Growing Racial Diversity In the U.S. Makes the Great Commission More Urgent for Southern Baptists

Racial Diversity

Perhaps the best known parable of Jesus is the Good Samaritan. Jesus gave this teaching in response to the question, “Who is my neighbor?” (Luke 10:29*).

In 2011, the SBC adopted the Ethnic Study Committee Report that contained a series of recommendations designed to increase participation of ethnic churches and church leaders in Southern Baptist life. The report was designed in part to help Southern Baptists answer Jesus’ question in light of the changing demographics in our nation and across the SBC.

Since then, SBC Executive Committee President Frank S. Page, in concert with the North American Mission Board, has appointed four ethnic and racial advisory groups. Their purpose is to provide information, insight and counsel to NAMB and EC staff relative to the special needs and concerns of ethnic churches and church leaders in the Southern Baptist network of churches. The advisory councils are Hispanic, appointed in 2011; African American, appointed in 2012; Asian American, appointed in 2013, and Multi-Ethnic, appointed this year.

Researchers have projected that within the next few years there will be no majority ethnic or racial population in the U.S. In light of these changing demographics, our Lord’s Great Commission becomes even more urgent as we seek to engage all peoples (translated from the Greek phrase ta ethne) with the Gospel, beginning in our own neighborhoods (Matthew 28:18–20).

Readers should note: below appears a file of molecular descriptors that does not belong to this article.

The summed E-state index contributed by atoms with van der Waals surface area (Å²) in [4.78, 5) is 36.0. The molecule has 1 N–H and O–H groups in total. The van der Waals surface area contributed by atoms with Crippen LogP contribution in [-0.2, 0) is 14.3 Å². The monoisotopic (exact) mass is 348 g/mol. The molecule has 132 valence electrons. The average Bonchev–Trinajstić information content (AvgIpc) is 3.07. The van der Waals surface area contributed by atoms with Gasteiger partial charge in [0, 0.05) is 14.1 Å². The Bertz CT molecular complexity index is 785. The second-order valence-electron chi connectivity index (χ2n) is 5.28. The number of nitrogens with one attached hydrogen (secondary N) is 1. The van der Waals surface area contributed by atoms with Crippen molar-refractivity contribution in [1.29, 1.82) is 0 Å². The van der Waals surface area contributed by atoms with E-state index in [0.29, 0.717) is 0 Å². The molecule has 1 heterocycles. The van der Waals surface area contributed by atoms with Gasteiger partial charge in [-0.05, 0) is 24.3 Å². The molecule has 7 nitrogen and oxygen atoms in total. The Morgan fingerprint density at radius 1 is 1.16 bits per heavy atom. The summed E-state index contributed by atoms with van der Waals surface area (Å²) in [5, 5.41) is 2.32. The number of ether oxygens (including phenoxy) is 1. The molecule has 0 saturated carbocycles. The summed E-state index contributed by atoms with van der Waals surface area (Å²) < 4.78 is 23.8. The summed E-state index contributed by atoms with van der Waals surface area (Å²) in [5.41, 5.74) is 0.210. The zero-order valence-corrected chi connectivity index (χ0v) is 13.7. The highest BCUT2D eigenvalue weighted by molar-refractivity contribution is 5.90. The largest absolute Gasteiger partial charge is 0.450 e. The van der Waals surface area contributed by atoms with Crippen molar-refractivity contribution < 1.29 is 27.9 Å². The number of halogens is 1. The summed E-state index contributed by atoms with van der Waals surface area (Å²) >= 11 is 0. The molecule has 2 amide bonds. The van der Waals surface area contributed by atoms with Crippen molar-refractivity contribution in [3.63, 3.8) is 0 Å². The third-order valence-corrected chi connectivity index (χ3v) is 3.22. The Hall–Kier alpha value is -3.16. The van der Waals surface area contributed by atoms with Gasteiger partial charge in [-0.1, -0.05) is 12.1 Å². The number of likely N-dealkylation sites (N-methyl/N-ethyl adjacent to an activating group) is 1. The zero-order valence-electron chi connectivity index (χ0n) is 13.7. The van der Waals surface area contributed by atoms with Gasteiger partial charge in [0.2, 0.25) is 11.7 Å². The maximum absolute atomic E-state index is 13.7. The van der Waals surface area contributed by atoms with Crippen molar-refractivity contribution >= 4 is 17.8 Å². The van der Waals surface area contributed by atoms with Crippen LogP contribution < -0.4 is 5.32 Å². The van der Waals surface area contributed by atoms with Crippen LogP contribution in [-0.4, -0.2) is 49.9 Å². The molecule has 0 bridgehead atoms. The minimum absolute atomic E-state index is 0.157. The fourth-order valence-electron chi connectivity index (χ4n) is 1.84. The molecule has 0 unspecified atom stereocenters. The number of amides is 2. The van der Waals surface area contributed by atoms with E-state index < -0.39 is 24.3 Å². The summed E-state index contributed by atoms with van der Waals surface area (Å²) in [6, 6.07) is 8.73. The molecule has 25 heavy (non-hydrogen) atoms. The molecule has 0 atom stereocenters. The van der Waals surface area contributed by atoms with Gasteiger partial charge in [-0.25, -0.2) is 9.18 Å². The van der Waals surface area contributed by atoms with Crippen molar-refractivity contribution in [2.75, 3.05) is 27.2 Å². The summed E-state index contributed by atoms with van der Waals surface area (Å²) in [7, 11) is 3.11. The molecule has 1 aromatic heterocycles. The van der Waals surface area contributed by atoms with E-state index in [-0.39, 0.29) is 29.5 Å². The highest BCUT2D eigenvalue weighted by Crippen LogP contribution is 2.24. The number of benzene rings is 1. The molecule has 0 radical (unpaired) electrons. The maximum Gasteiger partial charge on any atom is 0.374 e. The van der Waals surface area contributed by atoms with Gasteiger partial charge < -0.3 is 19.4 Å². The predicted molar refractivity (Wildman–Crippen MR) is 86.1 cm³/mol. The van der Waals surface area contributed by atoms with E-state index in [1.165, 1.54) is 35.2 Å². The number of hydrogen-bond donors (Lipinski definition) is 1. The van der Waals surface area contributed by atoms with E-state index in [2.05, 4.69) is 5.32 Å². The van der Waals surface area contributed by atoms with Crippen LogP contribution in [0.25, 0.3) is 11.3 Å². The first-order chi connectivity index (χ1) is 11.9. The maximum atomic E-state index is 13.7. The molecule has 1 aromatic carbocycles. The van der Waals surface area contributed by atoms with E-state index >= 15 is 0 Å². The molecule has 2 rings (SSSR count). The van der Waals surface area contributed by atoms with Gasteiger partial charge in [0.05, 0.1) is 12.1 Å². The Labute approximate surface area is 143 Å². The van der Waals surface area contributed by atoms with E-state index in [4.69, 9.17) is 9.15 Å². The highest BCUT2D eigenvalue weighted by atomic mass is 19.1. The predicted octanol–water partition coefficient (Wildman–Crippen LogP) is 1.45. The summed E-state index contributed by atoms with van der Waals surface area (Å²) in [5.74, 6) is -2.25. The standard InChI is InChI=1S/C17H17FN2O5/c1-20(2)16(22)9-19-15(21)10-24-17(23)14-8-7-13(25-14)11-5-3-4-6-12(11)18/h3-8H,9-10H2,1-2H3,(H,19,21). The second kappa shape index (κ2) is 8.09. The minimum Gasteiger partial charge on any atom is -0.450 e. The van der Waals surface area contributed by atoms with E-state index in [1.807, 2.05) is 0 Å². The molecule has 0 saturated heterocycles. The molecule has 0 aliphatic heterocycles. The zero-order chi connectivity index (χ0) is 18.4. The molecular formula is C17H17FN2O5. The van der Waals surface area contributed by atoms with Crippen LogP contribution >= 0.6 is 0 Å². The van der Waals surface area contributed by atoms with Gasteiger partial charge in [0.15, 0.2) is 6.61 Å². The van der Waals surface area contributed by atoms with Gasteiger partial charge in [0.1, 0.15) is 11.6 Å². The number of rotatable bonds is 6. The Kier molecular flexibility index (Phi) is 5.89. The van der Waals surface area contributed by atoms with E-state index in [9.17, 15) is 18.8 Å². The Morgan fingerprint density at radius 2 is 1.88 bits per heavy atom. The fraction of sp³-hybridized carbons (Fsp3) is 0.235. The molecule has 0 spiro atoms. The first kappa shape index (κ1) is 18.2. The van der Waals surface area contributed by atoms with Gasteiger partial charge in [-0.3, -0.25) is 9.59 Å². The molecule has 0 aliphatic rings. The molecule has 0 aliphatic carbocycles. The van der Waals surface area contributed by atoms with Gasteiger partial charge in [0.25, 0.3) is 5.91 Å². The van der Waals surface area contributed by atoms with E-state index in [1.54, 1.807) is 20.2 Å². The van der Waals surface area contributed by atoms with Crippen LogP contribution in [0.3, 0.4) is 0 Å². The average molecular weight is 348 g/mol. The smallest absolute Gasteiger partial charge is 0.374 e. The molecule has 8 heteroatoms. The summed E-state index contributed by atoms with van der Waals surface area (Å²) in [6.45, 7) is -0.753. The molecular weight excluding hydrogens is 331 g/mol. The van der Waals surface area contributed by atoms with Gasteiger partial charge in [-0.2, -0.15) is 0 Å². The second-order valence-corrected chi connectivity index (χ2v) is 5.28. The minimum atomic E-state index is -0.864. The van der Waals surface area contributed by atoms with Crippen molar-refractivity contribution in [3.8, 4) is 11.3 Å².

How, then, should we pray?

To see with the eyes of Jesus

On more than one occasion, Jesus urged His disciples to see with a vision refined by the Spirit of God — to really see that “the fields are ready unto harvest!” (John 4:35). We have no alternative; we must see with the eyes of Jesus.

To feel with the heart of Jesus

Matthew used a strong phrase to express Jesus’ deep-seated compassion for the scattered multitudes. Matthew wrote, “When He saw the crowds, He felt compassion for them, because they were weary and worn out, like sheep without a shepherd” (Matthew 9:36). Our neighborhoods are changing. We must pray that the deep-seated love that drove the heart of Jesus will likewise drive our hearts, that we will love our neighbors as ourselves.

To hear the words commanded by Jesus

Luke told the story of 35 soul-winning teams Jesus sent to evangelize the cities He was about to visit. Jesus gave them a specific command: “Pray to the Lord of the harvest to send out workers into His harvest” (Luke 10:2). NAMB’s TenTwo initiative, based on this text, is designed to remind Southern Baptists to pray for additional laborers to participate in the harvest.

Click here to read more.

SOURCE: Baptist Press
Roger S. Oldham

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